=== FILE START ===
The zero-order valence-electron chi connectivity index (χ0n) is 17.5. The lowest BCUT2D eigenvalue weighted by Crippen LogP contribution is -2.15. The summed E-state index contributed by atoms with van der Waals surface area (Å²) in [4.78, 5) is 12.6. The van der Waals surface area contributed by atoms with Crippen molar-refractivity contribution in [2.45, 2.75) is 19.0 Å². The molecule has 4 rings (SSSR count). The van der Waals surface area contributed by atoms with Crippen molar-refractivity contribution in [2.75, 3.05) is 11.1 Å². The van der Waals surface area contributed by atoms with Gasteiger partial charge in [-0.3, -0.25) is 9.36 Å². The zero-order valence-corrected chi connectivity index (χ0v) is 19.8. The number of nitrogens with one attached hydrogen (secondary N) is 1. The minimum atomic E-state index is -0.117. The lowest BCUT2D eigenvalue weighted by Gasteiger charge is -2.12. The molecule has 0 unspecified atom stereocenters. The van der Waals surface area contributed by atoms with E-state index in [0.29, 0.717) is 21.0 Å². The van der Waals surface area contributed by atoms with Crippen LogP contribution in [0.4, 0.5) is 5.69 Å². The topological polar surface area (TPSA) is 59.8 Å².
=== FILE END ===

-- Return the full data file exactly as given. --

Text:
The zero-order valence-electron chi connectivity index (χ0n) is 17.5. The lowest BCUT2D eigenvalue weighted by Crippen LogP contribution is -2.15. The summed E-state index contributed by atoms with van der Waals surface area (Å²) in [4.78, 5) is 12.6. The van der Waals surface area contributed by atoms with Crippen molar-refractivity contribution in [2.45, 2.75) is 19.0 Å². The molecule has 4 rings (SSSR count). The van der Waals surface area contributed by atoms with Crippen molar-refractivity contribution in [2.75, 3.05) is 11.1 Å². The van der Waals surface area contributed by atoms with Gasteiger partial charge in [-0.3, -0.25) is 9.36 Å². The zero-order valence-corrected chi connectivity index (χ0v) is 19.8. The number of nitrogens with one attached hydrogen (secondary N) is 1. The minimum atomic E-state index is -0.117. The lowest BCUT2D eigenvalue weighted by Gasteiger charge is -2.12. The molecule has 0 unspecified atom stereocenters. The van der Waals surface area contributed by atoms with E-state index in [0.29, 0.717) is 21.0 Å². The van der Waals surface area contributed by atoms with Crippen LogP contribution in [0.4, 0.5) is 5.69 Å². The topological polar surface area (TPSA) is 59.8 Å².